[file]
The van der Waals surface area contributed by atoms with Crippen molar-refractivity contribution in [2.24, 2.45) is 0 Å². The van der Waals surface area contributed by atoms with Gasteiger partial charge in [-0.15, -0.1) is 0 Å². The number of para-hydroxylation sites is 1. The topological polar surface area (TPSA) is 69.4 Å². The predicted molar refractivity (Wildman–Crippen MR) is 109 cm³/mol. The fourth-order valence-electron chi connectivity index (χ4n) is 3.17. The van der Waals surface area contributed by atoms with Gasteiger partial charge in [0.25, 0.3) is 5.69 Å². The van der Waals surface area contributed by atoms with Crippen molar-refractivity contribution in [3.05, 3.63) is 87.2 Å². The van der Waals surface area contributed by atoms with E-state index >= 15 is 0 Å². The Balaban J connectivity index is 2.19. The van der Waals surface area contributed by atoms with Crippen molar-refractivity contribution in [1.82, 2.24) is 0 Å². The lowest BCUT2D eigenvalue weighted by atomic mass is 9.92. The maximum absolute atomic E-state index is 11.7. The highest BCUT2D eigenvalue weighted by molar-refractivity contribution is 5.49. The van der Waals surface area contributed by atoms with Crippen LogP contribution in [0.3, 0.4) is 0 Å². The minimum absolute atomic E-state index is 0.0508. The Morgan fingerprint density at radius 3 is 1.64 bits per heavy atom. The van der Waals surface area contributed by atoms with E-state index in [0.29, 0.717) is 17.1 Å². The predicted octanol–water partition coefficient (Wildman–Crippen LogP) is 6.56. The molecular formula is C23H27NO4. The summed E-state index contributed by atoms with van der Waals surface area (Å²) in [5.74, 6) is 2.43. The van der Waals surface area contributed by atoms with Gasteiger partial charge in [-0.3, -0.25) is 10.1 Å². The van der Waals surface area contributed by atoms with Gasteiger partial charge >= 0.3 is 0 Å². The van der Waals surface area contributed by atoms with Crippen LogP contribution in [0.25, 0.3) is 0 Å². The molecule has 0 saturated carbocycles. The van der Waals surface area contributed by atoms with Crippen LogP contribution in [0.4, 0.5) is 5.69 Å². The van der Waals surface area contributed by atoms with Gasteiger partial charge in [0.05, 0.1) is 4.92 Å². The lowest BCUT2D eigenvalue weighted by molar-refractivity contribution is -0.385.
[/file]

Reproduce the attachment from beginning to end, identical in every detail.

The van der Waals surface area contributed by atoms with Crippen molar-refractivity contribution in [2.24, 2.45) is 0 Å². The van der Waals surface area contributed by atoms with Gasteiger partial charge in [-0.15, -0.1) is 0 Å². The number of para-hydroxylation sites is 1. The topological polar surface area (TPSA) is 69.4 Å². The predicted molar refractivity (Wildman–Crippen MR) is 109 cm³/mol. The fourth-order valence-electron chi connectivity index (χ4n) is 3.17. The van der Waals surface area contributed by atoms with Gasteiger partial charge in [0.25, 0.3) is 5.69 Å². The van der Waals surface area contributed by atoms with Crippen molar-refractivity contribution in [3.05, 3.63) is 87.2 Å². The van der Waals surface area contributed by atoms with E-state index >= 15 is 0 Å². The Balaban J connectivity index is 2.19. The van der Waals surface area contributed by atoms with Crippen molar-refractivity contribution in [1.82, 2.24) is 0 Å². The lowest BCUT2D eigenvalue weighted by atomic mass is 9.92. The maximum absolute atomic E-state index is 11.7. The highest BCUT2D eigenvalue weighted by molar-refractivity contribution is 5.49. The van der Waals surface area contributed by atoms with Crippen LogP contribution in [0.3, 0.4) is 0 Å². The minimum absolute atomic E-state index is 0.0508. The Morgan fingerprint density at radius 3 is 1.64 bits per heavy atom. The van der Waals surface area contributed by atoms with E-state index in [0.29, 0.717) is 17.1 Å². The predicted octanol–water partition coefficient (Wildman–Crippen LogP) is 6.56. The molecular formula is C23H27NO4. The summed E-state index contributed by atoms with van der Waals surface area (Å²) in [5.74, 6) is 2.43. The van der Waals surface area contributed by atoms with Gasteiger partial charge in [-0.3, -0.25) is 10.1 Å². The van der Waals surface area contributed by atoms with Gasteiger partial charge >= 0.3 is 0 Å². The van der Waals surface area contributed by atoms with Crippen LogP contribution in [0.25, 0.3) is 0 Å². The molecule has 0 saturated carbocycles. The van der Waals surface area contributed by atoms with Crippen LogP contribution in [0.4, 0.5) is 5.69 Å². The van der Waals surface area contributed by atoms with Gasteiger partial charge in [0.05, 0.1) is 4.92 Å². The lowest BCUT2D eigenvalue weighted by molar-refractivity contribution is -0.385.